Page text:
Legal Grounds - The FindLaw Legal News with an Attitude Blog

September 2016 Archives

Tamar Hage was horrified to learn that a bare-breasted photo of her had been used in Seattle alt weekly The Stranger's 'Drunk of the Week' feature last December. Especially considering she had been 2,000 miles away at the purported time of the photo, celebrating her grandmother's 90th birthday in Pittsburgh. So she did what anyone else in her position would do -- she sued the magazine for invasion of privacy and emotional distress.

But that's where the straightforward lawsuit goes sideways. The Stranger never identified the woman in the photo by name, and the photo may not be of Hage at all.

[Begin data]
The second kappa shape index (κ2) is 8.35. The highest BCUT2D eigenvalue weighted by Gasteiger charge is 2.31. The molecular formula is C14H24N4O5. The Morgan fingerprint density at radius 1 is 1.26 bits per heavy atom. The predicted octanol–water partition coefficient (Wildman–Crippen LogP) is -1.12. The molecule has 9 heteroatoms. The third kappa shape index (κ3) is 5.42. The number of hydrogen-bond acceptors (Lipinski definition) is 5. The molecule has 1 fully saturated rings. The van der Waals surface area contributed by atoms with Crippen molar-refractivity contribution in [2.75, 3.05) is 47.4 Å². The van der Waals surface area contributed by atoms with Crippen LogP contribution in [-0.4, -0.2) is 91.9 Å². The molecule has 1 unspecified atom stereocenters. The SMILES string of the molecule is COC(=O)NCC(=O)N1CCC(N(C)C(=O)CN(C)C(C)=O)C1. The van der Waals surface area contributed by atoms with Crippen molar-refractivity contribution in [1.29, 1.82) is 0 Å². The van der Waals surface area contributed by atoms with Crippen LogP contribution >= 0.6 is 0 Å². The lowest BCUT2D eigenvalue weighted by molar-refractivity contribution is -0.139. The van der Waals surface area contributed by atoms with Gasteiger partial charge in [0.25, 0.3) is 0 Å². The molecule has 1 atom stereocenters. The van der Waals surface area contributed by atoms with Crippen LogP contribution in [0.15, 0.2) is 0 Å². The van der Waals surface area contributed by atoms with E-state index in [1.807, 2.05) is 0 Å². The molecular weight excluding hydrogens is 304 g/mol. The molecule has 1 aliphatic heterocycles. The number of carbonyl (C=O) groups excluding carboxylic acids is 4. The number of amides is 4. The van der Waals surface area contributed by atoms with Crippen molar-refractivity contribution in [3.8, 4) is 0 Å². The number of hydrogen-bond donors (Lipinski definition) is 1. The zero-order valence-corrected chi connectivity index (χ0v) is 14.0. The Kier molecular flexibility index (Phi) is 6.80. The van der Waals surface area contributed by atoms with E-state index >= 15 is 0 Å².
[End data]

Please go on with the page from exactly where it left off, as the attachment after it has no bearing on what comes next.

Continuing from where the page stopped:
Colorado legalized recreational marijuana use a few years ago and neighbors of the Rocky Mountain State lost their collective minds. Nebraska and Oklahoma sued Colorado, hoping the Supreme Court would clamp down on the state's new pot laws. And apparently Kansas cops have just been pulling over every car with Colorado plates, claiming that just having license plates from a weed-legal state was grounds for detention and search.

But the Tenth Circuit Court of Appeals isn't buying it, nor was it buying two Kansas Highway Patrol officers' claims of immunity for calling drug-sniffing dogs to a traffic stop, just because the driver had Colorado plates.